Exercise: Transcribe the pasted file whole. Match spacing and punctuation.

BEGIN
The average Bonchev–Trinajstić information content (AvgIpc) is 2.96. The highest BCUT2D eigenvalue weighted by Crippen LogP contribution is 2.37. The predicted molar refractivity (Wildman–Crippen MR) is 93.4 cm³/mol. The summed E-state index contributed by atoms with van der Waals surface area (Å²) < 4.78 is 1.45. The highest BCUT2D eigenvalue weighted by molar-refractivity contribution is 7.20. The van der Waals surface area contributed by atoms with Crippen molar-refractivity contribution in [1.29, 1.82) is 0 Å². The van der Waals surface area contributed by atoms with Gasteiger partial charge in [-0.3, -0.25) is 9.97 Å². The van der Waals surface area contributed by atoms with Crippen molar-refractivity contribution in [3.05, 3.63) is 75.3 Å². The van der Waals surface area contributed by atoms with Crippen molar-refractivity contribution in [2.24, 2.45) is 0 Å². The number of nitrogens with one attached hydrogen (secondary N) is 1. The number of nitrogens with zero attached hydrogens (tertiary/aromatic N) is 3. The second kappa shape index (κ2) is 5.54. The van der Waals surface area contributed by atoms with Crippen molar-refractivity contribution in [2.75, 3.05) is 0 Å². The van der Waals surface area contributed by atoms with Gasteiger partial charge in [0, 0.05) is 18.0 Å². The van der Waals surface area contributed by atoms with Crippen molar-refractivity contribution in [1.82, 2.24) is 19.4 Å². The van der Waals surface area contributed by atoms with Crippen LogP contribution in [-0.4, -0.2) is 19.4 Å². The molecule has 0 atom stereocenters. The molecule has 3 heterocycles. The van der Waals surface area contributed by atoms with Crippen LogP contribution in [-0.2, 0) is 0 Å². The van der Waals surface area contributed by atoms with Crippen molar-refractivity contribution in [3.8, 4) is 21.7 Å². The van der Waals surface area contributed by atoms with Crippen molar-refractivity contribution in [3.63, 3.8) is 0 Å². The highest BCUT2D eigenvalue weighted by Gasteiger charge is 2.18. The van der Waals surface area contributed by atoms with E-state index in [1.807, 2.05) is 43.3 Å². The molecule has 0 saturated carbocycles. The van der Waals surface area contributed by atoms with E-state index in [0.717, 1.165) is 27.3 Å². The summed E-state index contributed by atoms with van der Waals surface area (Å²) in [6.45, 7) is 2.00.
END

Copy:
The average Bonchev–Trinajstić information content (AvgIpc) is 2.96. The highest BCUT2D eigenvalue weighted by Crippen LogP contribution is 2.37. The predicted molar refractivity (Wildman–Crippen MR) is 93.4 cm³/mol. The summed E-state index contributed by atoms with van der Waals surface area (Å²) < 4.78 is 1.45. The highest BCUT2D eigenvalue weighted by molar-refractivity contribution is 7.20. The van der Waals surface area contributed by atoms with Crippen molar-refractivity contribution in [1.29, 1.82) is 0 Å². The van der Waals surface area contributed by atoms with Gasteiger partial charge in [-0.3, -0.25) is 9.97 Å². The van der Waals surface area contributed by atoms with Crippen molar-refractivity contribution in [3.05, 3.63) is 75.3 Å². The van der Waals surface area contributed by atoms with Crippen molar-refractivity contribution in [2.24, 2.45) is 0 Å². The number of nitrogens with one attached hydrogen (secondary N) is 1. The number of nitrogens with zero attached hydrogens (tertiary/aromatic N) is 3. The second kappa shape index (κ2) is 5.54. The van der Waals surface area contributed by atoms with Crippen molar-refractivity contribution in [2.75, 3.05) is 0 Å². The van der Waals surface area contributed by atoms with Gasteiger partial charge in [0, 0.05) is 18.0 Å². The van der Waals surface area contributed by atoms with Crippen molar-refractivity contribution in [1.82, 2.24) is 19.4 Å². The van der Waals surface area contributed by atoms with Crippen LogP contribution in [-0.4, -0.2) is 19.4 Å². The molecule has 0 atom stereocenters. The molecule has 3 heterocycles. The van der Waals surface area contributed by atoms with Crippen LogP contribution in [-0.2, 0) is 0 Å². The van der Waals surface area contributed by atoms with Crippen molar-refractivity contribution in [3.8, 4) is 21.7 Å². The van der Waals surface area contributed by atoms with Crippen molar-refractivity contribution in [3.63, 3.8) is 0 Å². The highest BCUT2D eigenvalue weighted by Gasteiger charge is 2.18. The van der Waals surface area contributed by atoms with E-state index in [1.807, 2.05) is 43.3 Å². The molecule has 0 saturated carbocycles. The van der Waals surface area contributed by atoms with E-state index in [0.717, 1.165) is 27.3 Å². The summed E-state index contributed by atoms with van der Waals surface area (Å²) in [6.45, 7) is 2.00.